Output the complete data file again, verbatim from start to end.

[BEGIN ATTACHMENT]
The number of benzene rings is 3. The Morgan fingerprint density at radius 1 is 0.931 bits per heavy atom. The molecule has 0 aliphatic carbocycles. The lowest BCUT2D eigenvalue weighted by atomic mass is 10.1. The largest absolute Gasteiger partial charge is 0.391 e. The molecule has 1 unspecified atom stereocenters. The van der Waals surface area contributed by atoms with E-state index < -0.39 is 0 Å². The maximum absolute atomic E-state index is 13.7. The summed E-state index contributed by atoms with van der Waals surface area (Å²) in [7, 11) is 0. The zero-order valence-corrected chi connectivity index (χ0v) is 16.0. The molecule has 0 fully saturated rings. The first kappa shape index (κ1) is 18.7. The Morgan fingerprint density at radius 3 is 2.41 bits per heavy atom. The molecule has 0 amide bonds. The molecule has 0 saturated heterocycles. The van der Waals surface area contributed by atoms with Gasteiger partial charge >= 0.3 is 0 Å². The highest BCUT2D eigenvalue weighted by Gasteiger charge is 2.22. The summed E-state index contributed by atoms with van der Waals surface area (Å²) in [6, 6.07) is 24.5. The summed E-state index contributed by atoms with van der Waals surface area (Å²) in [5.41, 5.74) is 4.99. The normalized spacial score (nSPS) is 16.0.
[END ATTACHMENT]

The number of benzene rings is 3. The Morgan fingerprint density at radius 1 is 0.931 bits per heavy atom. The molecule has 0 aliphatic carbocycles. The lowest BCUT2D eigenvalue weighted by atomic mass is 10.1. The largest absolute Gasteiger partial charge is 0.391 e. The molecule has 1 unspecified atom stereocenters. The van der Waals surface area contributed by atoms with E-state index < -0.39 is 0 Å². The maximum absolute atomic E-state index is 13.7. The summed E-state index contributed by atoms with van der Waals surface area (Å²) in [7, 11) is 0. The zero-order valence-corrected chi connectivity index (χ0v) is 16.0. The molecule has 0 fully saturated rings. The first kappa shape index (κ1) is 18.7. The Morgan fingerprint density at radius 3 is 2.41 bits per heavy atom. The molecule has 0 amide bonds. The molecule has 0 saturated heterocycles. The van der Waals surface area contributed by atoms with Gasteiger partial charge >= 0.3 is 0 Å². The highest BCUT2D eigenvalue weighted by Gasteiger charge is 2.22. The summed E-state index contributed by atoms with van der Waals surface area (Å²) in [6, 6.07) is 24.5. The summed E-state index contributed by atoms with van der Waals surface area (Å²) in [5.41, 5.74) is 4.99. The normalized spacial score (nSPS) is 16.0.